Top 9 Wedding Music Mistakes

Sure your dress should be to die for and your wedding color palette is critical, but at the end of the party it’s the music that makes your wedding memorable. After all, music is a key factor during almost every moment of the day, from the walk down the aisle to the cocktail hour and your reception finale. More important, it’s a reflection of your personalities. Whether it’s searching for the perfect string ensemble for your ceremony or picking a big brass band for a swinging reception, the music matters. So make it count. From volume control to song choice, here’s what to watch out for.
Tip: Let Guests Cut In

Coordinate to have your attendants join you on the floor for the last two minutes of the first dance. Your maid of honor and best man can lead the way. Or have the band-leader or DJ make an announcement for everyone to join the couple on the floor. Either way, let some key people know ahead of time so the crowd can actually follow your lead.

Starting the Ceremony in Silence
Because of the focus on your big entrance, it’s easy to forget that chunk of wedding ceremony time before you appear. There will likely be 20-30 minutes where your guests will be waiting for the service to start — don’t try their patience with absolute silence.
Music Must Be sure to book your ceremony music for at least 45 minutes before you begin your processional. This prelude music should be consistent with the other songs chosen for your ceremony, but don’t feel the urge to go strictly classical. Pop songs are a popular option, from James Taylor and Sarah McLachlan to Coldplay and Maroon 5.

Skipping the Sound Check
With destination weddings growing more popular, brides and grooms have to consider making remote locations microphone-friendly. Be sure to carefully assess the setting when coordinating with performers. Crashing waves could easily drown out a string quartet or trio of flutes, and a windy mountain peak could render even the strongest voice silent.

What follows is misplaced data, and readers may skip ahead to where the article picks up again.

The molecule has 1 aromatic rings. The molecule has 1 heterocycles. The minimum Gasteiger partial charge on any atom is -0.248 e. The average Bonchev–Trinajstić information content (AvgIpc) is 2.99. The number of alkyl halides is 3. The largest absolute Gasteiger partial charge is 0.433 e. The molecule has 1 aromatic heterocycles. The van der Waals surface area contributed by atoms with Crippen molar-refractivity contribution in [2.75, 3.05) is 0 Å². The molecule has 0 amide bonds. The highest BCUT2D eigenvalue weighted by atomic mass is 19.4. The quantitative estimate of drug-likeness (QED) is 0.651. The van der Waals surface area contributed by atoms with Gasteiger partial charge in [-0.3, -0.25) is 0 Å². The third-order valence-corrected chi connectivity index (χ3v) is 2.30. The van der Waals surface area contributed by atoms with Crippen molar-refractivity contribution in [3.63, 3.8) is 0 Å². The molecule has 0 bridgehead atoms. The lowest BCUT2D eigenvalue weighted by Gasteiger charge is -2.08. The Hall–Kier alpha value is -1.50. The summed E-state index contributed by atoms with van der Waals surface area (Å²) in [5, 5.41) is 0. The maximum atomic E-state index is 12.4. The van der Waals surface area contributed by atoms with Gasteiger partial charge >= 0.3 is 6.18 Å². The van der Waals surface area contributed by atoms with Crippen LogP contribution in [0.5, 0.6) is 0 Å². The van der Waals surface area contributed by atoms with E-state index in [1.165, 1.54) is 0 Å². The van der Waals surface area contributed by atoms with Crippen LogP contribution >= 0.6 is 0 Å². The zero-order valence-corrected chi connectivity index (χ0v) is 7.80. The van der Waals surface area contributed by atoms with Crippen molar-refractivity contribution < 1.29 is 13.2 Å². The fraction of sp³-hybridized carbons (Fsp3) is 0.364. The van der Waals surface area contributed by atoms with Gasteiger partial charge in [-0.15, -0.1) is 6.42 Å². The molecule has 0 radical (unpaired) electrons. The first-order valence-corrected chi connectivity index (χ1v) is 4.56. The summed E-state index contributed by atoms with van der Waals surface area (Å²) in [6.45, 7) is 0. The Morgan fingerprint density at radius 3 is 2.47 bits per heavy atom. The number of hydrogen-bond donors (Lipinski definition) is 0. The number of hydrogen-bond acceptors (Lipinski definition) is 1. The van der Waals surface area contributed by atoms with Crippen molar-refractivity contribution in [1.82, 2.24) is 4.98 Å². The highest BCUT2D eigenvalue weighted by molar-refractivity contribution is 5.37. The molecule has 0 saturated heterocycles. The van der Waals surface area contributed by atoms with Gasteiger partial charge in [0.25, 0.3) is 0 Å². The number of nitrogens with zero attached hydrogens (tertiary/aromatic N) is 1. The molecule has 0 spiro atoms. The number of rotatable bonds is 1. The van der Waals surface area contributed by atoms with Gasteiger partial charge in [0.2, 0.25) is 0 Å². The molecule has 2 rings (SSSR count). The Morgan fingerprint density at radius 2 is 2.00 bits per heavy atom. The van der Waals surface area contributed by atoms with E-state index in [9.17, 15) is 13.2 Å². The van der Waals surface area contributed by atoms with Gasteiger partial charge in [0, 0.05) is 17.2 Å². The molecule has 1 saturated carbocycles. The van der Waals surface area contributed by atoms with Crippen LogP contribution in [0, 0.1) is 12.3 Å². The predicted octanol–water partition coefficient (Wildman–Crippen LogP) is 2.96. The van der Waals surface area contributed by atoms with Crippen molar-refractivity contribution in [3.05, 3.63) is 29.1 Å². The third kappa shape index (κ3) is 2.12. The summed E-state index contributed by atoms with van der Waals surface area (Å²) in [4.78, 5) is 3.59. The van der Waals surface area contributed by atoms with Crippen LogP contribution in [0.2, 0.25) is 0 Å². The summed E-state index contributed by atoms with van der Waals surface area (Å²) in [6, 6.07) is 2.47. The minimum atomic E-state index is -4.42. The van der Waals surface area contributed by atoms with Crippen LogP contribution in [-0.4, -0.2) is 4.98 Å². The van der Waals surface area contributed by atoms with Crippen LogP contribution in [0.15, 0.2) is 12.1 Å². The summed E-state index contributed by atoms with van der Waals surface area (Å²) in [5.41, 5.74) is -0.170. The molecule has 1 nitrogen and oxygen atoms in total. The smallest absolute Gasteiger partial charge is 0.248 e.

Music Must Put this on your checklist of questions to ask the location’s event manager. He’ll have experience with the space and know its acoustic limitations. It’s important to be flexible. Though you may have your heart set on a harp, losing the music entirely will be far more disappointing.

Offending your Officiant
It may be your wedding day, but unfortunately it’s not your church. When it comes to ceremony music, many churches and synagogues have certain rules and regulations that will affect your choice of tunes that can be played as you walk up the aisle.
Music Must It’s common for religious congregations to prohibit either secular songs or ones by a composer with a reputation for anti-Semitism. Some may also ban electric music entirely or take issue with an orchestra at the altar. So speak to your wedding officiant before you have a classical version of Journey’s “Don’t Stop Believin” composed for your wedding’s ceremony.

The Unending First Dance
You may have fallen in love to “Free Bird” but imagine how long nine minutes and eight seconds will feel alone on the dance floor. Pay careful attention to your love song’s length before committing to it for your first dance.
Music Must Time your song and practice dancing to it. Even four minutes can kill you if you’re just rocking back and forth. If your heart is set on a certain ballad, look into having it cut down to a reasonable length. You can either work on this with your DJ, find a local music studio, or if you know your way around iTunes, you can download the song and do it yourself.

The Painful Past Song